Hurricanes Versus Tornados

Published: 2021-08-08 20:35:08
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Category: Atmosphere, Nature, Flood, Hurricane, Weather

Type of paper: Essay

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Two devastating and deadly natural disasters are the hurricane and the tornado which both cause heavy amounts of damage and are uncontrollable. There are many similarities in how hurricanes and tornadoes are formed. Although they are distinct disasters, hurricanes, and tornadoes pose similar threats to resources because of high winds which can destroy properties and affect the economy along with people’s lives. Both the hurricane, and the tornado are rated on a category scale.
First, devastating, and deadly natural disaster is a hurricane. In order for a hurricane to form it has to begin in a warm atmosphere. The seas are normally at their warmest from June to November. A hurricane requires sea- surface temperatures of at least 26 degrees Celsius (80 degrees Fahrenheit). This provides energy for the hurricane and causes more evaporation making humid air and clouds. The winds coming together force air upwards and winds flow outwards above the storm, allowing the air below to rise.
Now this is what makes the storm and the light winds outside the hurricane steers it and this is how it grows into a formation of a hurricane. All hurricanes are dangerous and can cause numerous amounts of damage but the most dangerous parts of hurricanes are storm surges which also cause huge amounts of damages because of flooding. The flooding is caused by winds pushing ocean water toward sand. It is estimated that ten-thousand people die each year because of hurricanes. Many of human’s deaths are caused mainly by the flooding that occurs during a hurricane.

For example, during hurricane Katrina in two-thousand and five it was devastating because much of the city of New Orleans flooded. Some eighteen-hundred people lost their lives because of hurricane Katrina and more than twenty-five hundred injuries occurred as well. No one wants to be caught in a hurricane because nowhere in a hurricane are you safe. This is why it is important to look for hurricane warnings and to evacuate if it is recommended in your area. Second, devastating, and deadly natural disaster is a tornado.
A tornado can occur anywhere in the world. Most tornadoes in the United States form in an area called “tornado alley” the formation of a tornado is from a combination of thunderstorms, wind shears (change in wind speed or direction), and updrafts (upward moving winds). A tornado begins in a severe thunderstorm called a super cell. A super cell thunderstorm is a huge rotating thunderstorm and this can last for several hours. Usually these storms are likely to produce long lasting tornadoes and baseball sized hail.
This is why super cell tornadoes are typically the largest and most damaging tornadoes because of the long duration of the storms. Many tornadoes cause high winds and sometimes massive damage. Violent winds cause trees to be uprooted, cars lifted, and roofs ripped off homes. For example, one of the most violent tornadoes was in Oklahoma City in 1999. It was one of the costly tornados in the United States history. Some 44 people died and more were to be reported. More than 750 people were injured in the Oklahoma City tornado.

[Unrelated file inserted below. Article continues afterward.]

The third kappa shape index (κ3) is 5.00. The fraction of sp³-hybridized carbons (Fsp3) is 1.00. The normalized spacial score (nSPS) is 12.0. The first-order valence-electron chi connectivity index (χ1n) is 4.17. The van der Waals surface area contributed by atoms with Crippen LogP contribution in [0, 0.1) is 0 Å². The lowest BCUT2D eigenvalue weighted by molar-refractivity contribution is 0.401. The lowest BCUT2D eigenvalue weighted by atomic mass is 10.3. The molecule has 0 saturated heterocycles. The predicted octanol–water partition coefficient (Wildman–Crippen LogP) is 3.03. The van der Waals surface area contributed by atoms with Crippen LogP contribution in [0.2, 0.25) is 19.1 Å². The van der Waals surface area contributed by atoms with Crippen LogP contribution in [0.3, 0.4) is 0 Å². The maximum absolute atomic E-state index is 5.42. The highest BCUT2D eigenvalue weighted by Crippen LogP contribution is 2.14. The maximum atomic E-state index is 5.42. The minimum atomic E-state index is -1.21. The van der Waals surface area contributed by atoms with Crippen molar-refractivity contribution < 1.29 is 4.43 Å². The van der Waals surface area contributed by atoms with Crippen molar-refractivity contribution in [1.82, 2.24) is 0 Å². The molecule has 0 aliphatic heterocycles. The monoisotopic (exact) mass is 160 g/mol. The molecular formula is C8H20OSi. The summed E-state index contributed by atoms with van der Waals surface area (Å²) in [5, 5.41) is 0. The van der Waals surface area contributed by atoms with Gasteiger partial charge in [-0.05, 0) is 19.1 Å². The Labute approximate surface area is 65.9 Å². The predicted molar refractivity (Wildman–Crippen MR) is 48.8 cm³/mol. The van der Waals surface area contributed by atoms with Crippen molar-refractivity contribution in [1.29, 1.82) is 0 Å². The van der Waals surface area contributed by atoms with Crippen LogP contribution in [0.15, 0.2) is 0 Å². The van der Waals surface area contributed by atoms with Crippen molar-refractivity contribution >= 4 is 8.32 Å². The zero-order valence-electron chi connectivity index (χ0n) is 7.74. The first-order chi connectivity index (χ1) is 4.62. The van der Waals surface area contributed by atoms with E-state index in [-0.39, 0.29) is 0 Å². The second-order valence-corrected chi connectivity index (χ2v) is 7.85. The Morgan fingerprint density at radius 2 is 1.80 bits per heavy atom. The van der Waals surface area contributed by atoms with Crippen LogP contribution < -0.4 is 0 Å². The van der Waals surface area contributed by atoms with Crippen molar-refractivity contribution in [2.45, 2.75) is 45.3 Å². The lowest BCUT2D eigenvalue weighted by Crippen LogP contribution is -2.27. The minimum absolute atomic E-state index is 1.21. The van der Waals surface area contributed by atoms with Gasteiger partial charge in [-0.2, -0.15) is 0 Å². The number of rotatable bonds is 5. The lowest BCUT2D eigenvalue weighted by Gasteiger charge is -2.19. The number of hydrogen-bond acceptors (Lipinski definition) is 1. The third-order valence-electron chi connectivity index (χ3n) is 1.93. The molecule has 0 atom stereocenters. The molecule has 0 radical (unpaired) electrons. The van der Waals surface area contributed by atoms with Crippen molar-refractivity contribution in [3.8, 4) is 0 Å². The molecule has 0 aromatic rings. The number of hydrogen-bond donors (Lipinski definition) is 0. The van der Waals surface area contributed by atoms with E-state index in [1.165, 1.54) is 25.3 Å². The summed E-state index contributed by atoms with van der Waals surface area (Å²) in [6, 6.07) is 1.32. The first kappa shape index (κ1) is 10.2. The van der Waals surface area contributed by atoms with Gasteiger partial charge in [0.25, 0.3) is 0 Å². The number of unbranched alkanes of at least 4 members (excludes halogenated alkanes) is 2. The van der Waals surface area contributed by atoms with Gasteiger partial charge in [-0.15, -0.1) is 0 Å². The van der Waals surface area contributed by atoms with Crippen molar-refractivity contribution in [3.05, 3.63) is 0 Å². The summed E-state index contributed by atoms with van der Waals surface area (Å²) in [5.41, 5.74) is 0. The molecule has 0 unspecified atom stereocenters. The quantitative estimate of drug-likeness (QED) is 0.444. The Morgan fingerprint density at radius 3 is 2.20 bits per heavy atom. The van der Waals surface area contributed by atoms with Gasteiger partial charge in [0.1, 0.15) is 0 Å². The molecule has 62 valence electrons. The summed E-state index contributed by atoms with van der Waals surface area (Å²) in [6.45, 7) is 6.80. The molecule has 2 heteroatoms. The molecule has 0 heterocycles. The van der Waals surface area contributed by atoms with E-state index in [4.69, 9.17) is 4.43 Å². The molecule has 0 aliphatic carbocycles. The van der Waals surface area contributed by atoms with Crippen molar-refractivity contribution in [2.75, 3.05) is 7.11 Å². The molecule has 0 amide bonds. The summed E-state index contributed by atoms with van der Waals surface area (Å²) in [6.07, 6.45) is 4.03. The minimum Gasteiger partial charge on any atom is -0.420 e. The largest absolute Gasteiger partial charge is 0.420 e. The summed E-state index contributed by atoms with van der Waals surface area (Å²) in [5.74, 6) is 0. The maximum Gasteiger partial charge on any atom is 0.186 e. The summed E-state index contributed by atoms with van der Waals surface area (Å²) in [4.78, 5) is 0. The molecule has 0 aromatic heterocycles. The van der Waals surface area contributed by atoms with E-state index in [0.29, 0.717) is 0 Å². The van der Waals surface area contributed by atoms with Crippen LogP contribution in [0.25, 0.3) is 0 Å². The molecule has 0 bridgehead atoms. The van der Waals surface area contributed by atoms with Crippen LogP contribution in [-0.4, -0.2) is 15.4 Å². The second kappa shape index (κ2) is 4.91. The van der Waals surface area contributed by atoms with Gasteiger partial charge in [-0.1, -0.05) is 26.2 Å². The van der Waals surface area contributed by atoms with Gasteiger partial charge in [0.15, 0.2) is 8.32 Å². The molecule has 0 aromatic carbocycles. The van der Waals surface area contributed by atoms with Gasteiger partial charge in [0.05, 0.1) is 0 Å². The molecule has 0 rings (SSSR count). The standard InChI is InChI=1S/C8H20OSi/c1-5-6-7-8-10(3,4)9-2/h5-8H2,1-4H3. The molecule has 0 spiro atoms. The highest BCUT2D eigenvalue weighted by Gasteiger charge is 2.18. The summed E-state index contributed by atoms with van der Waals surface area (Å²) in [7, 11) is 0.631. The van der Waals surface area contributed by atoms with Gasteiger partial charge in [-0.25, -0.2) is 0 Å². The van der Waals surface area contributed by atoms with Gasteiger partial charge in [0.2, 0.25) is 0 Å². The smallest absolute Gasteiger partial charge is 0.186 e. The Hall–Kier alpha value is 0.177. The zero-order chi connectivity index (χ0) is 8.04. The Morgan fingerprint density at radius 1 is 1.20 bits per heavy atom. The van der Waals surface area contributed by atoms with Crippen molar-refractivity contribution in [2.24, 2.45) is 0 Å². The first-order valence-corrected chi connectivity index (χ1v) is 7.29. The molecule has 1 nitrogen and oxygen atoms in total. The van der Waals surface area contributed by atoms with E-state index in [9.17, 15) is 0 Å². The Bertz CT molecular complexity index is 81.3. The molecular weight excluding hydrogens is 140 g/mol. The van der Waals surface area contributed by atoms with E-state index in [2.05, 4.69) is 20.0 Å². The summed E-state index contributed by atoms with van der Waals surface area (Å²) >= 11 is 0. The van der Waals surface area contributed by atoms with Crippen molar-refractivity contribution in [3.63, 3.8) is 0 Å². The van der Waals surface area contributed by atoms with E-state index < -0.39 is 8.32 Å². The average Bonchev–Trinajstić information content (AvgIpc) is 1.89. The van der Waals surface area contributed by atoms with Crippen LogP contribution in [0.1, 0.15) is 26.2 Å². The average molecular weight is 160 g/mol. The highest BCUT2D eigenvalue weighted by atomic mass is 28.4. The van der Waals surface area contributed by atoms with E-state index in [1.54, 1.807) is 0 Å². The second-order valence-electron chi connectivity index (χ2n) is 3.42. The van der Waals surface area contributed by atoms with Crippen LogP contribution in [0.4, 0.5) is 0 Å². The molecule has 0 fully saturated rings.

This was rated as an F5 causing incredible damage to homes, structures, cars, etc. In America there are emergency broadcasts which state the scale and category of the disasters. Both hurricanes and tornadoes are rated by how much damage they cause. Hurricanes are rated on a Saffir/Simpson hurricane scale. It was originated in 1969 by two men one named Herbert saffir who was an engineer with those skills Herbert could determine the destruction that would be caused by the high winds and storm surges associated by a hurricane.
The second man involved in this scale was Robert Simpson; he was a meteorologist whose knowledge of the weather helped in determining wind speeds and intensity of storm surges. The categories of this scale are from one to five, five as the most destructive. Tornadoes are rated on a Fujita tornado intensity scale. The Fujita scale was created in 1971 by a man named Professor Theodore Fujita also known as “Mr. Tornado. ” He was a pioneer in the study of tornadoes. Those studies helped create some basic knowledge of severe storms.
The categories of this scale are from F-zero to F-five, five as incredible damage. As of yet there is no other tornado that has occurred with incredible damage besides the 1999 Oklahoma City tornado that was rated as an F5 (incredible damage). Wind speeds play a big role in the destruction caused from both hurricanes and tornadoes. Two devastating and deadly natural disasters are the hurricane and the tornado which both cause heavy amounts of damage and are uncontrollable. Both the hurricane and tornado can cause severe damage to many people’s homes, properties, and affect the economy.
Many hurricane damages come from the flooding and the tornado damages come from the violent winds. Both the hurricane, and the tornado can be very deadly and this is why many humans should always be aware and look for warning signs that will be broadcasted in their area before a disaster occurs. Broadcasts will also keep you posted on the latest information on a hurricane or tornado, and it will also state if there will be an evacuation in the area. It is very important to watch all broadcasts because this could be a life saver for many humans.

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